With the truck packed and being filled with excitement, we hit the road on Thursday for my planned hunt to begin on Saturday. I was lucky enough to have two of my best friends share this experience with me. Tagging along were my childhood friend, Daniel, and brother-in-law, Daren. We arrived in Gunnison on Thursday night. The plan was to get to town a day early so we could meet our guide, shoot my gun again, and then glass Friday night. The next day, I met my guide, Brad, and he was generous enough to take me to his own ranch where I could do some practice shooting. After meeting Brad, looking at some scouting photos, hearing stories, and having some laughs together, we couldn’t wait for the hunt to start. It was a beautiful evening that night as we went out glassing. Thankfully, a cold front was about to come in.
The next morning did finally come, and we were hunting. Even though I had already been out west hunting other species by now, it still amazes me every time I get to, and unit 55 in Colorado didn’t disappoint. Over the course of the next five days, Brad had us glassing all sorts of country. We glassed up deer all day long it seemed, and the views were breathtaking. We found a few good bucks bedded from time to time, but they weren’t quite what we were looking for. At times when we stopped to glass, I just imagined this was going to be it. I knew we were about to glass up Mr. Big and put on the picture-perfect TV stalk and harvest the mature mulie. It was just a matter of time.
We did go on a few hikes from time to time. On one of those hikes, we were walking through a think patch of aspen quakes and jumped two bucks. I saw them first at our 9:00 and knew the back buck looked big. I whistled at Brad to get his attention, and once he got eyes on them, he immediately whispered, “Shoot the back buck!” I knew right away he must be bigger than I thought with the way Brad reacted. I immediately found a tree to set up on to brace myself for a shot. Even though the bucks did stop as they weren’t spooked, the quakes were so thick I couldn’t find a shot. We pursued them straight up the mountain but never got back on him. I started to wonder if that was going to be my opportunity and it just didn’t work out.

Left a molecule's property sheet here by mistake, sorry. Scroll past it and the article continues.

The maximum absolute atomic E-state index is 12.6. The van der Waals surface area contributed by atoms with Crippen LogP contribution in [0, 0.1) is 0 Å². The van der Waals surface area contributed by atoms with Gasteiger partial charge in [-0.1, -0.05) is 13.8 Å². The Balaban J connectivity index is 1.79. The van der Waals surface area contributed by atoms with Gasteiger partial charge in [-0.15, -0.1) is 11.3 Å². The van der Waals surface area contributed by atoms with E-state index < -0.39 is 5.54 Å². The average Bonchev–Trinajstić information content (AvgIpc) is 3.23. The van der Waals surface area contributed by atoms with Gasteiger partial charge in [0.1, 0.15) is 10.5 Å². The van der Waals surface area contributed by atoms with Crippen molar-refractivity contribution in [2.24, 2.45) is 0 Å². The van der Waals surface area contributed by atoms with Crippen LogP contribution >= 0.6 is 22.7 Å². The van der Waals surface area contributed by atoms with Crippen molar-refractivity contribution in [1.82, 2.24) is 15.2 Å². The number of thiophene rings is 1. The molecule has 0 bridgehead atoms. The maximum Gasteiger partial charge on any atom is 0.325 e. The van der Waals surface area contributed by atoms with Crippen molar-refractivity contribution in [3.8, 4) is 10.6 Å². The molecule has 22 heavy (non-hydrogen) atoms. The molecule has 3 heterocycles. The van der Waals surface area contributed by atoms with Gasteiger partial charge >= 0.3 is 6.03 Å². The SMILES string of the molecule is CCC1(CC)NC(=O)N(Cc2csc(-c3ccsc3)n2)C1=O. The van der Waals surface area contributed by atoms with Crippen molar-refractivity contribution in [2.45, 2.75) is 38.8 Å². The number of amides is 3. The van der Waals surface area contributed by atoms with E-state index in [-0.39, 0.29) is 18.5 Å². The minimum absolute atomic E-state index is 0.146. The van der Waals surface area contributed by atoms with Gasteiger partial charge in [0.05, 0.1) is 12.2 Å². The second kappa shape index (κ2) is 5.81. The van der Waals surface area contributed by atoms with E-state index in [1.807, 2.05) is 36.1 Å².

Wednesday morning, we went out to a new spot and started to glass. It was cold that morning, around zero degrees, but extremely calm. We had deer spotted everywhere far out on ridges in almost every direction. Daren spotted a few bucks off in the distance and waved Brad over. As those two went over the ridge to get a closer look, Dan and I had a few bucks of our own we had glassed up and were watching. Once Brad and Daren returned some time later, Brad stated he wanted to move south to get a different vantage point on a deer he saw traveling. We packed up and hiked back to the jeep and started back down the trail. We hadn’t gone far before off in the distance there he was, Mr. Big. It didn’t take any of us long to know that was our deer. Brad and I agreed we needed to move fast and cover ground if we were to pull this off as the buck was traveling fast. We covered about 500 yards as fast as we could and got into position. I dropped to one knee and was staring at a buck-of-a- lifetime as he stared back at me through my reticle. It was only about a 200-yard shot, but the way I was holding my crosshairs it looked like it was a thousand. My adrenaline was sky high, my heartbeat was racing, and my lungs were trying to recover from the mad dash. It was now or never, and I settled in on his shoulder. I pulled the trigger, and he went down right where he stood. I jumped up and hollered with excitement while just about knocking over Brad with a hug in the process.
Hunting is more than the pursuit and fair chase of harvesting wild game. Don’t get me wrong, the final climatic ending that bags an animal is only a feeling that can be felt and not expressed. Hunting is about the adventure it takes you on and the places it takes you to. But most importantly, it’s about time shared with old and new friends alike. That was my Gunnison dream hunt.